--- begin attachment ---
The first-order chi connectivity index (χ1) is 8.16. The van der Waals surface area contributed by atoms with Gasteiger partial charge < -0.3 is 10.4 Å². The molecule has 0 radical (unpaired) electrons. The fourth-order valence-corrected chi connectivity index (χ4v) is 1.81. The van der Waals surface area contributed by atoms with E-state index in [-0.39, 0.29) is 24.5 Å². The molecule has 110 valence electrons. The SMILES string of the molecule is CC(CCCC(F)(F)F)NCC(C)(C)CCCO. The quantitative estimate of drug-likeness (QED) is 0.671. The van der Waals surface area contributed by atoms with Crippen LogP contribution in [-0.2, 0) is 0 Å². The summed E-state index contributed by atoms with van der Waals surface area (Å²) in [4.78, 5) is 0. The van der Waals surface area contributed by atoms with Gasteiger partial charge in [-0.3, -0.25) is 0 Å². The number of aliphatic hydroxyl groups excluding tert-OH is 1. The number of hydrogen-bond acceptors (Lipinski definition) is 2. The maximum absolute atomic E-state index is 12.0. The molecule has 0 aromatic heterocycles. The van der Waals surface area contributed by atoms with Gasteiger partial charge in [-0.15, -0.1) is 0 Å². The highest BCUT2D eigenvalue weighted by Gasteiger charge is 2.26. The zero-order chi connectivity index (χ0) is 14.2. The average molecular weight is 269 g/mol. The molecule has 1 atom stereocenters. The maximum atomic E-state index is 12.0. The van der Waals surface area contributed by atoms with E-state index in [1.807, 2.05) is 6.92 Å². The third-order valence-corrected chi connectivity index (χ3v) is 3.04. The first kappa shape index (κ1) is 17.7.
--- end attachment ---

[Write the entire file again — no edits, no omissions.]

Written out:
The first-order chi connectivity index (χ1) is 8.16. The van der Waals surface area contributed by atoms with Gasteiger partial charge < -0.3 is 10.4 Å². The molecule has 0 radical (unpaired) electrons. The fourth-order valence-corrected chi connectivity index (χ4v) is 1.81. The van der Waals surface area contributed by atoms with E-state index in [-0.39, 0.29) is 24.5 Å². The molecule has 110 valence electrons. The SMILES string of the molecule is CC(CCCC(F)(F)F)NCC(C)(C)CCCO. The quantitative estimate of drug-likeness (QED) is 0.671. The van der Waals surface area contributed by atoms with Crippen LogP contribution in [-0.2, 0) is 0 Å². The summed E-state index contributed by atoms with van der Waals surface area (Å²) in [4.78, 5) is 0. The van der Waals surface area contributed by atoms with Gasteiger partial charge in [-0.3, -0.25) is 0 Å². The number of aliphatic hydroxyl groups excluding tert-OH is 1. The number of hydrogen-bond acceptors (Lipinski definition) is 2. The maximum absolute atomic E-state index is 12.0. The molecule has 0 aromatic heterocycles. The van der Waals surface area contributed by atoms with Gasteiger partial charge in [-0.15, -0.1) is 0 Å². The highest BCUT2D eigenvalue weighted by Gasteiger charge is 2.26. The zero-order chi connectivity index (χ0) is 14.2. The average molecular weight is 269 g/mol. The molecule has 1 atom stereocenters. The maximum atomic E-state index is 12.0. The van der Waals surface area contributed by atoms with E-state index in [1.807, 2.05) is 6.92 Å². The third-order valence-corrected chi connectivity index (χ3v) is 3.04. The first kappa shape index (κ1) is 17.7.